This is one of the most important factors and can account for about 35% of a FICO score. Scoring models look to your past behavior to predict what you’ll do in the future—and they want to see that you have an established history of making on-time payments. The degree to which a late payment may impact your score depends on multiple factors, such as how recent it is, how frequently you’ve paid late, and how late the payment was.
- Percentage of credit limit used
This factor can be highly influential and applies primarily to revolving debt (credit cards). Experts typically recommend that you keep your balances below 30% of your credit limit to prevent your score from dropping. The ratio of balances to credit limit is also known as your credit utilization ratio. For example, if you have three credit cards, each with a $2,000 balance and a limit of $3,000, your credit utilization ratio is 67% ($6,000 total balance divided by $9,000 total limit), which may hurt your score.
- Age and type of credit
Another factor that can be influential is the age of your credit accounts. Generally, your score will improve the longer your accounts have been open. Many scoring models also consider the variety of types of credit that you’re using. The models typically want to see that you have an established history of responsible payments across multiple types of credit, from installment loans to credit cards and beyond.
- New credit inquiries
When you request credit, the lender will pull your credit report, which typically results in a hard inquiry on your credit report. Hard inquiries usually impact your credit score. If you have a high number of hard inquiries, many scoring models take that as a sign of risk, as you could potentially be loading up on new debt that’s difficult to pay off. It’s important to note that most scoring models understand that you may be comparison shopping for the best terms on one loan, which could result in multiple hard inquiries. As such, most models treat multiple inquiries for the same kind of debt as a single inquiry, as long as they happen within a short time frame. Overall, hard inquiries are less influential than other factors when it comes to your scores. It’s also important to note the difference between hard and soft inquiries. A soft inquiry is made when you check your own credit or when your credit is checked outside of a lender’s decision-making process. For example, if you request offers from a peer-to-peer lending platform such as Prosper, or if a potential employer checks your credit, a soft inquiry would be recorded. Soft inquiries do not impact your scores.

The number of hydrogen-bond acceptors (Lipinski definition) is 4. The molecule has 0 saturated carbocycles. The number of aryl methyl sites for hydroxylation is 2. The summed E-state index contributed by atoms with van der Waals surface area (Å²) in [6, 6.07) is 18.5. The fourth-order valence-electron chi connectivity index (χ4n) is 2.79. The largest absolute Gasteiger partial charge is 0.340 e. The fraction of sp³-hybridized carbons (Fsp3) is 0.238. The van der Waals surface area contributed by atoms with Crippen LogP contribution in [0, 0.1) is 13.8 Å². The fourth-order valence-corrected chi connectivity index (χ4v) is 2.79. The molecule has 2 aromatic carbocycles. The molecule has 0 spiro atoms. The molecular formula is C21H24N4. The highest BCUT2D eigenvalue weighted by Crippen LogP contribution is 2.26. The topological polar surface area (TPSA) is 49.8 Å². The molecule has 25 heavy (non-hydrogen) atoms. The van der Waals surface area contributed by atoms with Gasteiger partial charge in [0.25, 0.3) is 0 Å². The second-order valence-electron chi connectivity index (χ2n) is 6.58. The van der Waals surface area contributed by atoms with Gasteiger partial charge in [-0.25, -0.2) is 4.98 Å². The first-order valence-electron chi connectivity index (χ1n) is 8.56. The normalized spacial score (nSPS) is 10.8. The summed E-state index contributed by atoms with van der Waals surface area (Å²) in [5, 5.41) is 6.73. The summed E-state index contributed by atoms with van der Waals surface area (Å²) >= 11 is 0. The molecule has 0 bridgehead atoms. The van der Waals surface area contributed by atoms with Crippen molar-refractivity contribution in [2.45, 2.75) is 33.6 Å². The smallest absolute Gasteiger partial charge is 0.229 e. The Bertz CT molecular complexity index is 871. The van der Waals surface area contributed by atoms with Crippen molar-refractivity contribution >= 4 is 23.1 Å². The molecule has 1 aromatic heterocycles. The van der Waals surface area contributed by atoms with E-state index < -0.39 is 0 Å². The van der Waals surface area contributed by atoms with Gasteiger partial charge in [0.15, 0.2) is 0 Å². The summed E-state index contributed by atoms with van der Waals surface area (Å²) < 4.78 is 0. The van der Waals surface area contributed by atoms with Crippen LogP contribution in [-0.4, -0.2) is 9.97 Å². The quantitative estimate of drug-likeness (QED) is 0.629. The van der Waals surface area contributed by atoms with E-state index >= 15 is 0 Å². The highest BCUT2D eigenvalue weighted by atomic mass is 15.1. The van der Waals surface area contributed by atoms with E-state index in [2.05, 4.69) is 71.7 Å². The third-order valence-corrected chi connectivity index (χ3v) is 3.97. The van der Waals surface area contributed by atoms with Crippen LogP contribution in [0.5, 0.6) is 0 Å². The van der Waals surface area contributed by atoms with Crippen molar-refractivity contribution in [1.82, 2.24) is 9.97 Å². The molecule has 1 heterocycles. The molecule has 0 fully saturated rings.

- Negative information
Negative public records on your credit report, such as accounts in collection and bankruptcy filings, can seriously hurt your credit scores as they are related to your payment history—the factor typically given the most weight when calculating your scores.
It’s worth clarifying that several things do not influence your score, including race, religion, gender, age, salary, occupation, employer, and marital status. If you’re interested in improving your score, there are several things you can do, including consolidating your debt and paying down your credit card balances.
What if you don’t have a score?
If you’ve never used credit before, it’s entirely possible that your credit report contains little or no information and you don’t have a score. To start responsibly building a credit history, you can consider several options, including opening a joint account with someone who has solid credit or becoming an authorized signer on their account. You could also open a secured credit card and pay the balance in full each month to start establishing a healthy credit history.
We can all strive to establish excellent credit and an important first step is understanding how scores work. Now that you’re familiar with the basics, you have the ability to build a better score and improve your financial well-being.